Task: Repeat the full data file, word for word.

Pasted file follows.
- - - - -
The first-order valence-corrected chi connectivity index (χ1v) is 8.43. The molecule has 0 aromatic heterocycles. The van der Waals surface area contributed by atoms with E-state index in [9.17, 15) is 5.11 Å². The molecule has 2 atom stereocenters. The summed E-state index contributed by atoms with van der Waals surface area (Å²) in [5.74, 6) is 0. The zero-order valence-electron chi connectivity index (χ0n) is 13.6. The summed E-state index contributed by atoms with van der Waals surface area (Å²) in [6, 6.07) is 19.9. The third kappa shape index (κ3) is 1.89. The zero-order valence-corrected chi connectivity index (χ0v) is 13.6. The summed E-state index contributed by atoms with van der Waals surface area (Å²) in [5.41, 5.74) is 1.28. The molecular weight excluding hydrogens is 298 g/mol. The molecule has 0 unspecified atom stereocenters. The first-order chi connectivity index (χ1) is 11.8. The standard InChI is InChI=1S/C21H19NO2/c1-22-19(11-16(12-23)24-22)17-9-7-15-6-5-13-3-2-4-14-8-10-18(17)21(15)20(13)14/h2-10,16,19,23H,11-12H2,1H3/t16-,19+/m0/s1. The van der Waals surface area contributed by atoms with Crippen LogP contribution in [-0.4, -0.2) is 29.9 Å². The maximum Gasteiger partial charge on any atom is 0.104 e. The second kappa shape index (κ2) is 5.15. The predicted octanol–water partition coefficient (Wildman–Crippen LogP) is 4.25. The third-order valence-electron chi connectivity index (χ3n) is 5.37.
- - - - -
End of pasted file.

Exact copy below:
The first-order valence-corrected chi connectivity index (χ1v) is 8.43. The molecule has 0 aromatic heterocycles. The van der Waals surface area contributed by atoms with E-state index in [9.17, 15) is 5.11 Å². The molecule has 2 atom stereocenters. The summed E-state index contributed by atoms with van der Waals surface area (Å²) in [5.74, 6) is 0. The zero-order valence-electron chi connectivity index (χ0n) is 13.6. The summed E-state index contributed by atoms with van der Waals surface area (Å²) in [6, 6.07) is 19.9. The third kappa shape index (κ3) is 1.89. The zero-order valence-corrected chi connectivity index (χ0v) is 13.6. The summed E-state index contributed by atoms with van der Waals surface area (Å²) in [5.41, 5.74) is 1.28. The molecular weight excluding hydrogens is 298 g/mol. The molecule has 0 unspecified atom stereocenters. The first-order chi connectivity index (χ1) is 11.8. The standard InChI is InChI=1S/C21H19NO2/c1-22-19(11-16(12-23)24-22)17-9-7-15-6-5-13-3-2-4-14-8-10-18(17)21(15)20(13)14/h2-10,16,19,23H,11-12H2,1H3/t16-,19+/m0/s1. The van der Waals surface area contributed by atoms with Crippen LogP contribution in [-0.4, -0.2) is 29.9 Å². The maximum Gasteiger partial charge on any atom is 0.104 e. The second kappa shape index (κ2) is 5.15. The predicted octanol–water partition coefficient (Wildman–Crippen LogP) is 4.25. The third-order valence-electron chi connectivity index (χ3n) is 5.37.